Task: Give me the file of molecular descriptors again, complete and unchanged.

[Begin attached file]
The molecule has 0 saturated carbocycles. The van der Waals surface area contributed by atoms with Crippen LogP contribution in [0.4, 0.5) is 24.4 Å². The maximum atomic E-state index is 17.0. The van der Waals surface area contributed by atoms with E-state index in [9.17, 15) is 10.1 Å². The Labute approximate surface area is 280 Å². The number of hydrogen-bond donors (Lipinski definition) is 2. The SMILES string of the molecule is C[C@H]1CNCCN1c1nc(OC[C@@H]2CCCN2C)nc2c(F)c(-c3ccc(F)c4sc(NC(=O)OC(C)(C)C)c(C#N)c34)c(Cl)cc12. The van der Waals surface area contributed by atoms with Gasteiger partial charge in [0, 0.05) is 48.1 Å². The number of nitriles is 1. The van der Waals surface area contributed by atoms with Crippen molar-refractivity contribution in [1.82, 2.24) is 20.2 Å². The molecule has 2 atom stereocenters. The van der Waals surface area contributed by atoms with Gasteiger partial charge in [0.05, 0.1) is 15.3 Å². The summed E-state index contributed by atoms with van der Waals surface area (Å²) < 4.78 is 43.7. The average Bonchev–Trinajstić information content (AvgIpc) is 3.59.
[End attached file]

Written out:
The molecule has 0 saturated carbocycles. The van der Waals surface area contributed by atoms with Crippen LogP contribution in [0.4, 0.5) is 24.4 Å². The maximum atomic E-state index is 17.0. The van der Waals surface area contributed by atoms with E-state index in [9.17, 15) is 10.1 Å². The Labute approximate surface area is 280 Å². The number of hydrogen-bond donors (Lipinski definition) is 2. The SMILES string of the molecule is C[C@H]1CNCCN1c1nc(OC[C@@H]2CCCN2C)nc2c(F)c(-c3ccc(F)c4sc(NC(=O)OC(C)(C)C)c(C#N)c34)c(Cl)cc12. The van der Waals surface area contributed by atoms with Gasteiger partial charge in [0, 0.05) is 48.1 Å². The number of nitriles is 1. The van der Waals surface area contributed by atoms with Crippen molar-refractivity contribution in [1.82, 2.24) is 20.2 Å². The molecule has 2 atom stereocenters. The van der Waals surface area contributed by atoms with Gasteiger partial charge in [0.05, 0.1) is 15.3 Å². The summed E-state index contributed by atoms with van der Waals surface area (Å²) < 4.78 is 43.7. The average Bonchev–Trinajstić information content (AvgIpc) is 3.59.